[CQ-Contest] Real Time Scoring and Quick Submissions

Kevan Nason knason00 at gmail.com
Fri Nov 11 10:24:14 EST 2016

Sorry, this is very long. A lot of related thoughts to tie together to make
my case.

Ward says: “I would prefer in the long term that QSOs are submitted in
real-time and verified shortly thereafter so that this whole notion of
"log" goes away along with all the misbehavior and delays it engenders,…”
 Sounds good to me. I’m for doing that. Changes the game a bit, but I can
adapt to that. I already consider that the contest isn’t over until a half
hour or so after the official rules say it ends. That’s about how long it
takes me to generate a Cabrillo file, enter my score, generate a 3830
summary and forward it to my contest club, and get a verification from the
robot the score was accepted. All that is just part of the fun and
comradery. I have done real time scoring both at NQ4I and at home. It isn’t
hard to do and does add a fun factor to the contest.

Contesting is not real world communications. I get that, but Ward voiced my
feelings that there ought to be more of a point to contesting than just
beating our chests and roaring loudly when we get a plaque or complaining
about how unfair it all is when we don’t. I’m not the best and never will
be, but I am proud of how much better an operator I have become because of
contesting. I have learned many things about effective communications from
contesting and often share those lessons with my local community. A
community that includes both ham and non-ham communicators.

Ward’s medical example brought memories of sitting in the communication
room at a Hospital (during drills) when a failure of normal communications
was simulated forcing medical folks to pass their information through our
ham volunteers. We needed to ensure accuracy AT THE TIME OF INFORMATION
EXCHANGE because going back later to change your message was not an
option.  It also brought back memories of military communications while
serving on a submarine. Effective communications meant the difference
between whether the boat’s dive to surface ration stayed at 1:1 or if the
weapons were targeted at the correct people.

Ethics and morals. My view.  Continuing practices which allow “Gaming” the
system for a plaque or piece of paper only promotes poor operating practice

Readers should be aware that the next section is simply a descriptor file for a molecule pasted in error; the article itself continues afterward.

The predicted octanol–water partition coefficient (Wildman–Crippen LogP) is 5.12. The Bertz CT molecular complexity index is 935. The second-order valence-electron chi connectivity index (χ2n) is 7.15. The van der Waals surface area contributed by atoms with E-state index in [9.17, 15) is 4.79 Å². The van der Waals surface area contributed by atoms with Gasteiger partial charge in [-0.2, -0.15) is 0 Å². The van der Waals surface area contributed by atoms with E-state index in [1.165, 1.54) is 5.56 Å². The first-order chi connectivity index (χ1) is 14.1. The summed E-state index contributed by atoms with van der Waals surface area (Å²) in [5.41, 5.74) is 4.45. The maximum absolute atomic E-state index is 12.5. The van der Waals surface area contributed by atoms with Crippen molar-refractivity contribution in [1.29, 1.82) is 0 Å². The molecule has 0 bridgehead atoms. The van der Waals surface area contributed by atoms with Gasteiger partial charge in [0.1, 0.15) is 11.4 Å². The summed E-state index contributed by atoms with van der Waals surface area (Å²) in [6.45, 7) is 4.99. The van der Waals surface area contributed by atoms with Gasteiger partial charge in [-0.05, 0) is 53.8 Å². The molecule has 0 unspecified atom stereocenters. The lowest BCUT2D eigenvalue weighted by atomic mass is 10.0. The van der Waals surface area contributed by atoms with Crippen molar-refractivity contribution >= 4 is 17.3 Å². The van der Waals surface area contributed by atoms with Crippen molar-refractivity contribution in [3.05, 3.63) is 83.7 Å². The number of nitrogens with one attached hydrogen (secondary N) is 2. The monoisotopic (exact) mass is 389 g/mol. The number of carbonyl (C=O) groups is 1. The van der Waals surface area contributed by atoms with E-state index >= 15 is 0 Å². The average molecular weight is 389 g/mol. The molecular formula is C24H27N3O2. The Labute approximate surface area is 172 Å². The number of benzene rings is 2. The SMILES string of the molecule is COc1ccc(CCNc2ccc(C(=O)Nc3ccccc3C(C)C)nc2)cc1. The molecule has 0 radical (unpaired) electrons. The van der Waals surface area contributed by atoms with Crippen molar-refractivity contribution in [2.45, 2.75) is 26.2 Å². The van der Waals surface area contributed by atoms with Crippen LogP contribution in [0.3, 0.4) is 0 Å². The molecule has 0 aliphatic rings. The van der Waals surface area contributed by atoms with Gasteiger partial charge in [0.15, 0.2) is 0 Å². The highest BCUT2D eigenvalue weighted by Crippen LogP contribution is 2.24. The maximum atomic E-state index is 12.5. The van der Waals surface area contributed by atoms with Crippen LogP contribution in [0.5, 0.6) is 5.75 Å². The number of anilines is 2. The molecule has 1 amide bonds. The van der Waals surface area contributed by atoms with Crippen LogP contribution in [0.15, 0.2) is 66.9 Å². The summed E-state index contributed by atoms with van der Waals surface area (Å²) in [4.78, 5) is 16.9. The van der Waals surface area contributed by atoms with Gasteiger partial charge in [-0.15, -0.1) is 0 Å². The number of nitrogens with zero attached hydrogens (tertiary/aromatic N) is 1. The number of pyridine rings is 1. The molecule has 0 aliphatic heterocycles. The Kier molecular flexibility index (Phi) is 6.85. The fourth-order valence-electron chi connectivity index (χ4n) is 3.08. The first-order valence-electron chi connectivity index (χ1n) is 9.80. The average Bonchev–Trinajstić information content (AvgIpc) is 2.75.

and further lowers standards. How many times have we read “What’s the
difference between doing that and doing this other thing?” Too often that
“other thing” is a method which would allow a lower scoring participant to
get a higher score or allowing the use of a technique/device which
increases the potential for abuse. Too often the opponents to technology or
rule changes defend practices which cheaters have been known to exploit by
hoisting the “It Ain’t Fair to everyone” flag. Rather than continuing to
promote lowering the standards why don’t we make them harder?

Hams are communicators. We ought to have pride in being able to do it
accurately and well. Catching typo’s as they happen is just another skill
to learn that makes us better. If we need a code reader because people are
sending too fast we should learn the code better or enter as assisted – or
just contest at a slower speed and accept the inevitable lower score that
comes from the choice to not improve. If we fat fingered a call or zone
because we were tired or our attention wavered then we should be penalized
for it. If we can’t type very well we should get something like “Mavis
Beacon Teaches Typing”. Improving ourselves is part of the game – just like
improving our station by buying an amp or putting up a tower is. Why so
little opposition to technology improvements that money can buy yet so much
opposition to doing things money can’t buy but make us better operators?

Time marches on. Technology changes. Survival of the fittest. Life isn’t
fair so adapt or die. We’ve all heard or used those sayings. You don’t have
much chance of winning in today’s Ham Radio world – even in New England --
if you don’t have a well-designed station using current technology. The
internet is pervasive and the clear majority of people who have a shot at
being #1 have access to the net. If you go to a place that doesn’t have the
net you aren’t likely to be using a competitive station and won’t have a
shot at beating your chest in triumph anyway. Life isn’t fair to everyone.
If you don’t have the net then do what contesters have been doing for
decades. After having fun in the contest you can compare your scores to
similar stations in your area or against yourself to see how you are doing
or improving. You wouldn’t have won anyway so let those who could
realistically be affected by cheaters improve their chances to reduce and
detect cheating.

I took the advice of those earlier contesters. and have only gotten better
over the years. I look for region 4, low power stations, with a single
tribander at 50 or 70 feet and some wires. That's who I compete against.
Every now and then I'm surprised at how well I do against even HP stations
in region 1, but it doesn't bother me to be killed by a New England
station. They have advantages I don't. (I lived in Idaho for six months so
have an understanding of the problem y'all face out that way. I also lived
in Rhode Island for a few years and respectfully suggest you don't try to
compare yourselves to those favored by location and propagation.)

I’d love to see Ward’s vision of a better contesting world come true.



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